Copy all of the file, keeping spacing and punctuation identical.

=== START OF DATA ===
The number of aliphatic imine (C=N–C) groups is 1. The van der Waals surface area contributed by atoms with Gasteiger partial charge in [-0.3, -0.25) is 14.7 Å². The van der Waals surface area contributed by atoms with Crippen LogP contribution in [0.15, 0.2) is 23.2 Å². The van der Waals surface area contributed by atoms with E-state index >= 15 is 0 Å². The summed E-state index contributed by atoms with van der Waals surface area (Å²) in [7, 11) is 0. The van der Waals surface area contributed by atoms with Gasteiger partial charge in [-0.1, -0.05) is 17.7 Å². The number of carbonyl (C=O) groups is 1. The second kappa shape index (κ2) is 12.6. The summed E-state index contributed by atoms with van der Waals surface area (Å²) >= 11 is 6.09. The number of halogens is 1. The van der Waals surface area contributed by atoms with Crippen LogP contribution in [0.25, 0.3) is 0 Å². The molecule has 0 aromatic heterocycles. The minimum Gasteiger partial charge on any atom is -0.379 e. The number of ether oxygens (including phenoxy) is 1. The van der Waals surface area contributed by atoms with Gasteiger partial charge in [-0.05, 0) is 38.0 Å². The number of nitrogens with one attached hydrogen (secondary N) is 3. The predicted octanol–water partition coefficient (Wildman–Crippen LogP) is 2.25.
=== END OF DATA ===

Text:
The number of aliphatic imine (C=N–C) groups is 1. The van der Waals surface area contributed by atoms with Gasteiger partial charge in [-0.3, -0.25) is 14.7 Å². The van der Waals surface area contributed by atoms with Crippen LogP contribution in [0.15, 0.2) is 23.2 Å². The van der Waals surface area contributed by atoms with E-state index >= 15 is 0 Å². The summed E-state index contributed by atoms with van der Waals surface area (Å²) in [7, 11) is 0. The van der Waals surface area contributed by atoms with Gasteiger partial charge in [-0.1, -0.05) is 17.7 Å². The number of carbonyl (C=O) groups is 1. The second kappa shape index (κ2) is 12.6. The summed E-state index contributed by atoms with van der Waals surface area (Å²) >= 11 is 6.09. The number of halogens is 1. The van der Waals surface area contributed by atoms with Crippen LogP contribution in [0.25, 0.3) is 0 Å². The molecule has 0 aromatic heterocycles. The minimum Gasteiger partial charge on any atom is -0.379 e. The number of ether oxygens (including phenoxy) is 1. The van der Waals surface area contributed by atoms with Gasteiger partial charge in [-0.05, 0) is 38.0 Å². The number of nitrogens with one attached hydrogen (secondary N) is 3. The predicted octanol–water partition coefficient (Wildman–Crippen LogP) is 2.25.